The chloride concentrations of all the Brittany wells in the ADES database have been plotted against altitude (asl) in Fig. 5. A 10 m depth-average is also presented (red curve). An increase of the chloride range and clear concentration increase with depth is observed, especially below 100 m asl. The mean chloride concentrations in the highest 250 m (i.e. above 100 m asl), vary between 15 and 30 mg/L. Such concentrations are indicative of meteoric and anthropogenic sources41. The sharp chloride increase observed below 100 m requires a third source. A more detailed investigation revealed that the chloride concentrations precisely reflect the last three transgression events41. This result strongly supports a marine origin for the water solutes below 100 m depth, whatever the site.

Figure 5: Vertical distribution of chloride concentrations.
Figure 5

Chloride concentrations from 1,800 wells in the Armorican Massif recorded in the ADES national database are presented versus the well mean altitude above sea level. The paleo-coastlines of the three last transgressions are presented. A mean chloride concentration for each 5m layer is computed.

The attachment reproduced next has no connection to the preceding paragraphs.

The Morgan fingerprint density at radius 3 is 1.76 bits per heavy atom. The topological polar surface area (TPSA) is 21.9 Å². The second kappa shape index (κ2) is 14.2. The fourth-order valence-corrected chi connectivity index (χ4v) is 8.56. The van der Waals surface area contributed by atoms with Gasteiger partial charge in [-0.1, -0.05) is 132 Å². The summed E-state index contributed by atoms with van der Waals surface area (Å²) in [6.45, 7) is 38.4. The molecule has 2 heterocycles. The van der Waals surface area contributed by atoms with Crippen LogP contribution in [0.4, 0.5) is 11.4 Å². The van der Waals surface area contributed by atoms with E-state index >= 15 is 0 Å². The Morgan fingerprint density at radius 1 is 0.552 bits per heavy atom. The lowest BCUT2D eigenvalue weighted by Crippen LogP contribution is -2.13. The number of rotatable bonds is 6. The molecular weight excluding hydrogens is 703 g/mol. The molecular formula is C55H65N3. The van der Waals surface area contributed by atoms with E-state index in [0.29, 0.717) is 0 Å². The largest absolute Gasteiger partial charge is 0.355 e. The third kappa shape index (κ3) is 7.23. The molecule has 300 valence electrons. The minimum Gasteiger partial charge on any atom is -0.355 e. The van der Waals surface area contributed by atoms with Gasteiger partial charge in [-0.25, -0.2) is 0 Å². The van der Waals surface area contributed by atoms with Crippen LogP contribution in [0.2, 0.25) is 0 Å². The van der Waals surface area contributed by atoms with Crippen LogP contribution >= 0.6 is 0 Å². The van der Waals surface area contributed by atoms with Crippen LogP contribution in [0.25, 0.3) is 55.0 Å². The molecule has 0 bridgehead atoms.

Recharge temperature

The stable isotopes in the most saline fluids can all be plotted along the local meteoric water line (LMWL) and represent meteoric continental waters (Supporting information, stable isotopes section). Only the composition of the deepest and most saline Cinergy-sample differs from the LMWL. When possible, the most saline fluids were compared with shallow groundwater at the same location. A systematic shift towards more negative values was observed along the LMWL. Such a shift indicates that the recharge conditions were colder than modern ones. This shift is correlated to both the chloride concentration and the recharge temperature (Supporting information, stable isotopes and noble gas section). These correlations favor the temperature interpretation to other potential explanations (altitude, continental effect, cloud internal fractionation) although the extent of the shift is lower than expected from recharge temperatures. As atmospheric conditions may have evolved along with temperature from the last glacial maximum to modern conditions, the stable isotope shift is only used as a temperature indication.